#BritainWeExist visibility project
Followed by networking drinks at a nearby venue
Monday 2 September 2019
2.15 – 4.30pm
Please RSVP to email@example.com
Hijra by Ash Kotak (UK, 2000, theatre play, 1hr30mins) – reading of the groundbreaking play
Directed by Ian Brown
Whilst on holiday in India and avoiding his mother’s pleas to marry, British-born South Asian Nils falls in love with Raj who lives in a house of Hijras (eunuchs). A plan is hatched to smuggle Raj as Nils’ wife back to Wembley, and it takes all the resources of Guru Hijra’s supernatural support to avoid disaster thereafter.
HIJRA (Bush Theatre/Theatre Royal Plymouth) 2000; (West Yorkshire Playhouse) 2002; (New Conservatory Theatre, San Francisco) 2006 (Winner of the Bay Area Goldstar Events Award in San Francisco); Theatre du Nord Lille, France (in French) 2007, followed by a tour to Belgium and France.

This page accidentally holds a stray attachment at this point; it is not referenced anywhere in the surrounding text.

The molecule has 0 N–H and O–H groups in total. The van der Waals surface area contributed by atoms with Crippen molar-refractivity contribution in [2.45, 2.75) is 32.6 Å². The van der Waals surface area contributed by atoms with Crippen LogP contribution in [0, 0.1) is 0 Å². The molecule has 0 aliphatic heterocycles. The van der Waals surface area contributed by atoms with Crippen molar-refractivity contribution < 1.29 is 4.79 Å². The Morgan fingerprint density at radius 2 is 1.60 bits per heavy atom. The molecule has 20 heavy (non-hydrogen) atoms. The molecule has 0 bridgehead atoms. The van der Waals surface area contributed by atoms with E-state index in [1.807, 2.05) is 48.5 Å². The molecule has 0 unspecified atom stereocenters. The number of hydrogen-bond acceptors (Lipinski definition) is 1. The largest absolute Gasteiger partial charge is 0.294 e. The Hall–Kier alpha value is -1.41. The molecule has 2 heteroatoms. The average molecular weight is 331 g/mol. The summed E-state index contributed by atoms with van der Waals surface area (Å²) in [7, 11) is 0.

“Hijra is currently the talk of London” Herald Scotland
“…rediscover the joy of having such a good time you want to skip out of the theatre with a silly grin” Lyn Gardner, The Guardian
“a good old-fashioned, character-driven comedy” Evening Standard
Further details and contacts:
See Aesthesia.org to follow the progress of #BritainWeExist. Curated by Ash Kotak firstname.lastname@example.org. Saatchi Gallery Weekend funded by the Peter Tatchell Foundation via a private donation. Curatorial advisor Isabel de Vasconcellos (email@example.com). Please note this is the launch/research weekend of #BritainWeExist which continues at Royal Society of Arts in September (date to be confirmed) and then at the Horse Hospital, London on 11-12th October 2019 leading to a public art installation across 52 billboards around the UK. Press Launch 30/8/19 at 2.45pm in the Saatchi Gallery Education Room.